The World Series Hockey (WSH) was supposed to change the way India had started playing and treating hockey as a game off late. The tournament had everything in their favour before its start. The organisers had infused in the kind of money unheard of by hockey players, world around. They were going live on the TV which is a rarity in this country. The hockey players too were in the thick of action after qualifying for the London Olympics and the matches were played at venues which have decent support of the game. The prices of the tickets were affordable and there was sufficient buzz created before the event.
If cashed in honestly by the hockey administrators, it could have spelt a boon for the national game in which India had enjoyed an unbridled hegemony for many decades!
But that was not to be. The infighting amongst the two existing hockey bodies and self egos of a few vested interests rested with the power of taking hockey to its old glory casted a doom for tournament, which otherwise could have acted as a precursor to restoring the game back on track again.
The organisers of World Series Hockey (WSH) would have hoped for a better outcome. The much-hyped tournament which was supposed to give hockey a new dimension in this country, failed miserably for reasons beyond their control.
WSH was compared to the IPL and was expected to deliver in the same manner. It was unfair to compare the two, but still an avid hockey fan would have hoped that this initiative will take Indian hockey to a next level.
So, what went wrong? Why didn’t the championship make good copies for the national dailies? Why didn’t the crowd come to support the players? There are many reasons to it and Indian Sports News take tries to bring forth a few:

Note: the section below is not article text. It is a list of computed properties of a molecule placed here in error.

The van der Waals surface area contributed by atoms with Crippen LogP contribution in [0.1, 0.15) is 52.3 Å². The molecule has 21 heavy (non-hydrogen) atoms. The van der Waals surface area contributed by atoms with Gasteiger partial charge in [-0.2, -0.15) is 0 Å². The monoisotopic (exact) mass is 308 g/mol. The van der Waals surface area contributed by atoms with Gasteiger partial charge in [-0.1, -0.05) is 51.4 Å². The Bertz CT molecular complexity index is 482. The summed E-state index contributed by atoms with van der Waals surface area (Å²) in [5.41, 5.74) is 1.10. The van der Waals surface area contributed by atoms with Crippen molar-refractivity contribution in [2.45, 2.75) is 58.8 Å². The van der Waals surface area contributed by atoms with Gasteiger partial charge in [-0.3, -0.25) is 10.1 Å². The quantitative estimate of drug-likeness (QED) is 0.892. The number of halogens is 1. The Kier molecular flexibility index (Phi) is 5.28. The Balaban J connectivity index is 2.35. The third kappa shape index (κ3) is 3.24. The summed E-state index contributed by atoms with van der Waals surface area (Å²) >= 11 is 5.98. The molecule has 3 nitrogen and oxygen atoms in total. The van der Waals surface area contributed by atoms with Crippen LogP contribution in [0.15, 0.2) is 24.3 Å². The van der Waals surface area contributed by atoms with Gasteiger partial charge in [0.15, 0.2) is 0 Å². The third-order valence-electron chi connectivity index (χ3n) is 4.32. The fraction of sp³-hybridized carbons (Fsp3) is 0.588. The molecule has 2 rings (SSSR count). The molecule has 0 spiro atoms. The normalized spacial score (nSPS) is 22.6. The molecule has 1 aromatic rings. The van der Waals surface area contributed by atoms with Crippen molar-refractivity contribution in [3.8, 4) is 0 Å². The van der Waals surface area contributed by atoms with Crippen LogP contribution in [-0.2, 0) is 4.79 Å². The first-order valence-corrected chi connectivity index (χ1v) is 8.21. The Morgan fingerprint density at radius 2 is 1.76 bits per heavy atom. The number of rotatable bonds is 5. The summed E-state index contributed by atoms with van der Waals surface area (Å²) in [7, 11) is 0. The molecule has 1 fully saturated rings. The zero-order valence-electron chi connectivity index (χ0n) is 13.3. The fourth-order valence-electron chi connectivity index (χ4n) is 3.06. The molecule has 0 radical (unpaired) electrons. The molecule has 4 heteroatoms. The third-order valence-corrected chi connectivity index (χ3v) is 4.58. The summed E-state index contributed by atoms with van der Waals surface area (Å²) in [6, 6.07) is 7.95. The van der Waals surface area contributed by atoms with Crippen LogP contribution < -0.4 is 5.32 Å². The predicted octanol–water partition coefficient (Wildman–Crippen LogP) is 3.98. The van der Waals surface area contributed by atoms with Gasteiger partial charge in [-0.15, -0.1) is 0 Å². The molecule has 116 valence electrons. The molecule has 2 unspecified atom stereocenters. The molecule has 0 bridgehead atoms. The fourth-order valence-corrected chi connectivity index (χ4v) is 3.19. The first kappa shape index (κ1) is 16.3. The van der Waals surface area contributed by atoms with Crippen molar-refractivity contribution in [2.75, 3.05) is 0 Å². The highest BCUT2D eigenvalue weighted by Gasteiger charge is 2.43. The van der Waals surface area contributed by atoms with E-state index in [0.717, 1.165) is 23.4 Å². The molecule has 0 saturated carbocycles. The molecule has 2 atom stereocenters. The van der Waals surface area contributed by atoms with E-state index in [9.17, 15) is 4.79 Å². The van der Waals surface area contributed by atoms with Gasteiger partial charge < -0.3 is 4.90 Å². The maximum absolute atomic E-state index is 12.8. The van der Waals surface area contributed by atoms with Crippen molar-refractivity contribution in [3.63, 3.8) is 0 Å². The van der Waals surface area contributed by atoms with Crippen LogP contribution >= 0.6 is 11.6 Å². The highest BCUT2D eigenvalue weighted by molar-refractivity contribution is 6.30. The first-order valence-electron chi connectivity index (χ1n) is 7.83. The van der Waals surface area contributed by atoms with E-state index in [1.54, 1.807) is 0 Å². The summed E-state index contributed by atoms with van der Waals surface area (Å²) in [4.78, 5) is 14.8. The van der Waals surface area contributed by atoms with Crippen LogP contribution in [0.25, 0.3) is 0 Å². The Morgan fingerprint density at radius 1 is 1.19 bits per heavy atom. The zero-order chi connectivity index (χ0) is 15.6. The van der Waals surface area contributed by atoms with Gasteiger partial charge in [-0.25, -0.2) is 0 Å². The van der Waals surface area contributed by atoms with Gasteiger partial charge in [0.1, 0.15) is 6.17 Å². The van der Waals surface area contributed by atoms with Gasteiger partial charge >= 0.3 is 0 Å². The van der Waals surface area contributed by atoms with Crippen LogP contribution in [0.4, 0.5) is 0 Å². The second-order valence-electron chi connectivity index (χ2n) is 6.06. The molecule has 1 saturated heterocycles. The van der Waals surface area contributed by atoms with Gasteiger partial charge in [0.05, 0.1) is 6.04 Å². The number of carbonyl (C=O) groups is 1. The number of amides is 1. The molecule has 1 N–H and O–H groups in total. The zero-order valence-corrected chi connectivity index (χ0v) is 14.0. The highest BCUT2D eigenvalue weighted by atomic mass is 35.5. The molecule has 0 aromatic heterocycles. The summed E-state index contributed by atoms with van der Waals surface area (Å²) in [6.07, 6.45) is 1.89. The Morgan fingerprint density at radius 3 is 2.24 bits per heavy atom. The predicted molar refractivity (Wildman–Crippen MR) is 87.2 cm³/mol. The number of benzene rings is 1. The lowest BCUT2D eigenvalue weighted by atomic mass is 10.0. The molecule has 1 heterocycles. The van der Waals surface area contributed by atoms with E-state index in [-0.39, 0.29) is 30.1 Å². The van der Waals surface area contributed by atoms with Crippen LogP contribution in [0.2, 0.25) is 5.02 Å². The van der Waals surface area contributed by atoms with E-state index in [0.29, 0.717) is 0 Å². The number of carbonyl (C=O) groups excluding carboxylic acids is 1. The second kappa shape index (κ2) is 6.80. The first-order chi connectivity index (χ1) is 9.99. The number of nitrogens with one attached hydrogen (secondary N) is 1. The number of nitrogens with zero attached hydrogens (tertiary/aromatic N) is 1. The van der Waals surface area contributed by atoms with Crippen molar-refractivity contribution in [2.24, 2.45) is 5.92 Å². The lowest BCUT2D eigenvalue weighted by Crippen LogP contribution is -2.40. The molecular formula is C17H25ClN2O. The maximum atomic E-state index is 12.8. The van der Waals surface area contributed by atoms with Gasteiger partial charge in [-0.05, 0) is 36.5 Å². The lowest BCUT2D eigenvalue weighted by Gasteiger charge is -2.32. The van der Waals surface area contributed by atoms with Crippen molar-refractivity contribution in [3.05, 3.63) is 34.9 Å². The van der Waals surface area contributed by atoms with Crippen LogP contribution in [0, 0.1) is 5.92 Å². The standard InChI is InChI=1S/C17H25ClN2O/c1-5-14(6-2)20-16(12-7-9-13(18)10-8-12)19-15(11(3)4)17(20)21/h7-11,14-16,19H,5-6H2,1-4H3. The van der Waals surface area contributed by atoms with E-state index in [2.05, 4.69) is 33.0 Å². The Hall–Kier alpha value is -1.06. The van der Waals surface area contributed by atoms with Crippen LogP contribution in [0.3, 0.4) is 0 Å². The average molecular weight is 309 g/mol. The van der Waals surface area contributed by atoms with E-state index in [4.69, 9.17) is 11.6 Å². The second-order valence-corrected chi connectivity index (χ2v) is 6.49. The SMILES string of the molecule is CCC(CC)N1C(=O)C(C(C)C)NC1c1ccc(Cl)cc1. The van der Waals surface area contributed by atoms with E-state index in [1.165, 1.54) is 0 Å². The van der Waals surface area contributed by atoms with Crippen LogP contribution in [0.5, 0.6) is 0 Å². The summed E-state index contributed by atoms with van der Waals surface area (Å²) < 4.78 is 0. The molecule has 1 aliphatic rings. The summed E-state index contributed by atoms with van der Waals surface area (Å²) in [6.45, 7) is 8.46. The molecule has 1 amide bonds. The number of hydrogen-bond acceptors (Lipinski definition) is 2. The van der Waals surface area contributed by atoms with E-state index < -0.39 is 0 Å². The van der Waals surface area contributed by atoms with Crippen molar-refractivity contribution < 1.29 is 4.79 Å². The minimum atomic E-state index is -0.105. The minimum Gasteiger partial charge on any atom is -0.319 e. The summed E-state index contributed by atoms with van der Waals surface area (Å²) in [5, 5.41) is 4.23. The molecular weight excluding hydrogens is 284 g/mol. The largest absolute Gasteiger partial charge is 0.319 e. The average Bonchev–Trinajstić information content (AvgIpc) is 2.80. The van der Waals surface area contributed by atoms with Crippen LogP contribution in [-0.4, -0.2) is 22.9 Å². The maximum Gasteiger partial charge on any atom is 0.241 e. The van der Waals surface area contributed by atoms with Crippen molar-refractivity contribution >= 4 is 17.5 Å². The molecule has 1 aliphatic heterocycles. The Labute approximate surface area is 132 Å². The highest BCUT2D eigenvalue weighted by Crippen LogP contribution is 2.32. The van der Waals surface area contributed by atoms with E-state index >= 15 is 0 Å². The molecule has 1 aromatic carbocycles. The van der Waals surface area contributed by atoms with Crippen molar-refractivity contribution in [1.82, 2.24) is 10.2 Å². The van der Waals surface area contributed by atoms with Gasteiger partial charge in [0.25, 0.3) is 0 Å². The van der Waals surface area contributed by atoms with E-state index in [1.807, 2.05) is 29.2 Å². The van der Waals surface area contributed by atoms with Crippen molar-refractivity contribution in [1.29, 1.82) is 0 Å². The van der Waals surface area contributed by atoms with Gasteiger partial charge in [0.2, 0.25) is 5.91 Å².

Rift between Hockey India and Indian Hockey Federation: The fight between these two organizations is not hidden from anyone. WSH is being organized by IHF and Nimbus with candid support of the Government of India. Hockey India did not recognize the league and made its road thorny by getting a sanction against it from the FIH as well. That prohibited the best of Indian and international players from participating in it as that would have been considered as rebellious and would have cost them a place in their national side.
National players missing from the action: For any league to succeed it has to have its best players playing in it. Spectators would have been on a high after seeing their favorite players performing so well in the Olympic qualifiers and would have hoped to see them competing in the league but that didn’t happen. This is the biggest reason why the league didn’t work. The reason of the national players missing from the action was because of the same old HI-IHF dispute.
No proper media coverage: Media plays a pivotal role to make any competition a success or a failure. But then media thrives on stories which benefit their cause in most cases. With FIH and HI leveling it as a rebel league and the current national and international players boycotting it on their behest, media too resorted to giving it a customary coverage. There was rarely a story about any player and even the match reports were limited to 2-3 paragraphs, unlike the IPL where most of the sports pages are being attributed to the event. So it did no good to the league.
Lacked USP: The league promised a never before like experience but failed to deliver that. The league missed reasons to pull the crowd. It failed to capture the interest of a fan. All the hype surrounding what was called a ‘rebel’ league didn’t worked out for the league. One has to admit that the tournament was organized in good interest for the game and if it would have been properly managed that this cash-rich event could have really injected the passion missing in a hockey fan. But, the clash of the two giant organisations killed the league.
By Gaurav Jha
Indian Sports News